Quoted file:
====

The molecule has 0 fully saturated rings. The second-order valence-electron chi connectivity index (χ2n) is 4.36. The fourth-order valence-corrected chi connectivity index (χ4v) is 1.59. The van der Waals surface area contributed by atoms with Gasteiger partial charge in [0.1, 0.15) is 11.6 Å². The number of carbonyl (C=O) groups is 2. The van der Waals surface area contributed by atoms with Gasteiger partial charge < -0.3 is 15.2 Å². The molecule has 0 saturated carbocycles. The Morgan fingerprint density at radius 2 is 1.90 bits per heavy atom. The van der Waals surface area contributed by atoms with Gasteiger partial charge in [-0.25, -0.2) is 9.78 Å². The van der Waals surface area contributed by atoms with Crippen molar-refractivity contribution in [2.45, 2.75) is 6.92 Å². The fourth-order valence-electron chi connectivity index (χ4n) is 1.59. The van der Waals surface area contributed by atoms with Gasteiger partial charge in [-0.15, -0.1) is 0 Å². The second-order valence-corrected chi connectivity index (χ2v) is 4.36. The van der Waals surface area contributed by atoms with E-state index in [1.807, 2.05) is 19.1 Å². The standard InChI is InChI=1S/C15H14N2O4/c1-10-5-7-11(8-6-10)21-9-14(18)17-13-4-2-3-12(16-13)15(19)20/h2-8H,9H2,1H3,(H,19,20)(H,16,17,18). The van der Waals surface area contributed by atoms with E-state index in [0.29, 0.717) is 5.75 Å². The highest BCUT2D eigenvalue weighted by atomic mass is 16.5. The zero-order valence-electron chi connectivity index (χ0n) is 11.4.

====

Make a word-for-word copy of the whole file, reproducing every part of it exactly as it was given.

The molecule has 0 fully saturated rings. The second-order valence-electron chi connectivity index (χ2n) is 4.36. The fourth-order valence-corrected chi connectivity index (χ4v) is 1.59. The van der Waals surface area contributed by atoms with Gasteiger partial charge in [0.1, 0.15) is 11.6 Å². The number of carbonyl (C=O) groups is 2. The van der Waals surface area contributed by atoms with Gasteiger partial charge < -0.3 is 15.2 Å². The molecule has 0 saturated carbocycles. The Morgan fingerprint density at radius 2 is 1.90 bits per heavy atom. The van der Waals surface area contributed by atoms with Gasteiger partial charge in [-0.25, -0.2) is 9.78 Å². The van der Waals surface area contributed by atoms with Crippen molar-refractivity contribution in [2.45, 2.75) is 6.92 Å². The fourth-order valence-electron chi connectivity index (χ4n) is 1.59. The van der Waals surface area contributed by atoms with Gasteiger partial charge in [-0.15, -0.1) is 0 Å². The second-order valence-corrected chi connectivity index (χ2v) is 4.36. The van der Waals surface area contributed by atoms with E-state index in [1.807, 2.05) is 19.1 Å². The standard InChI is InChI=1S/C15H14N2O4/c1-10-5-7-11(8-6-10)21-9-14(18)17-13-4-2-3-12(16-13)15(19)20/h2-8H,9H2,1H3,(H,19,20)(H,16,17,18). The van der Waals surface area contributed by atoms with E-state index in [0.29, 0.717) is 5.75 Å². The highest BCUT2D eigenvalue weighted by atomic mass is 16.5. The zero-order valence-electron chi connectivity index (χ0n) is 11.4.